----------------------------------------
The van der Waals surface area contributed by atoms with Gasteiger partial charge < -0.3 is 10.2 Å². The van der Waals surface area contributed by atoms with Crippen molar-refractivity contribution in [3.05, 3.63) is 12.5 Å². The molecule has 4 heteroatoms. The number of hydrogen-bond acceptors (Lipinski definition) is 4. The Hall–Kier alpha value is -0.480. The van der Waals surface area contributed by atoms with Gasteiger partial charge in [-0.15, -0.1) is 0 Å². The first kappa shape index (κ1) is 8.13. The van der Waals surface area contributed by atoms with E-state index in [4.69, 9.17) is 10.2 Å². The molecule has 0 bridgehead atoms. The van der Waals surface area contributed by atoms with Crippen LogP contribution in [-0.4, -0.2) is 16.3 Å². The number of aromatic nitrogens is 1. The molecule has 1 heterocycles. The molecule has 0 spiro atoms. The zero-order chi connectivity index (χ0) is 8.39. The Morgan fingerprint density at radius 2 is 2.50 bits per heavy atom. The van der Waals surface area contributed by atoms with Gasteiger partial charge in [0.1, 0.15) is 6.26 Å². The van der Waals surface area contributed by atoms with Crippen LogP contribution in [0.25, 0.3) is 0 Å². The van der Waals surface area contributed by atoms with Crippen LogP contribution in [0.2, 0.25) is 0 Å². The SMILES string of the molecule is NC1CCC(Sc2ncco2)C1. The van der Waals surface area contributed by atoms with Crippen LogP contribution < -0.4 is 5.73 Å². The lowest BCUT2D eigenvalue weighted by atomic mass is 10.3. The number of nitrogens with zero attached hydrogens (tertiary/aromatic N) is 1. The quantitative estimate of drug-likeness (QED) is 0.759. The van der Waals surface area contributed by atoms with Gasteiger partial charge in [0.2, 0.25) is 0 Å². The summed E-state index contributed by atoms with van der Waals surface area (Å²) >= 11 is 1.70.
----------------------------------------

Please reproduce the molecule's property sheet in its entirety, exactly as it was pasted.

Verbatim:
The van der Waals surface area contributed by atoms with Gasteiger partial charge < -0.3 is 10.2 Å². The van der Waals surface area contributed by atoms with Crippen molar-refractivity contribution in [3.05, 3.63) is 12.5 Å². The molecule has 4 heteroatoms. The number of hydrogen-bond acceptors (Lipinski definition) is 4. The Hall–Kier alpha value is -0.480. The van der Waals surface area contributed by atoms with Gasteiger partial charge in [-0.15, -0.1) is 0 Å². The first kappa shape index (κ1) is 8.13. The van der Waals surface area contributed by atoms with E-state index in [4.69, 9.17) is 10.2 Å². The molecule has 0 bridgehead atoms. The van der Waals surface area contributed by atoms with Crippen LogP contribution in [-0.4, -0.2) is 16.3 Å². The number of aromatic nitrogens is 1. The molecule has 1 heterocycles. The molecule has 0 spiro atoms. The zero-order chi connectivity index (χ0) is 8.39. The Morgan fingerprint density at radius 2 is 2.50 bits per heavy atom. The van der Waals surface area contributed by atoms with Gasteiger partial charge in [0.1, 0.15) is 6.26 Å². The van der Waals surface area contributed by atoms with Crippen LogP contribution in [0.25, 0.3) is 0 Å². The van der Waals surface area contributed by atoms with Crippen LogP contribution in [0.2, 0.25) is 0 Å². The SMILES string of the molecule is NC1CCC(Sc2ncco2)C1. The van der Waals surface area contributed by atoms with Crippen LogP contribution < -0.4 is 5.73 Å². The lowest BCUT2D eigenvalue weighted by atomic mass is 10.3. The number of nitrogens with zero attached hydrogens (tertiary/aromatic N) is 1. The quantitative estimate of drug-likeness (QED) is 0.759. The van der Waals surface area contributed by atoms with Gasteiger partial charge in [0.2, 0.25) is 0 Å². The summed E-state index contributed by atoms with van der Waals surface area (Å²) >= 11 is 1.70.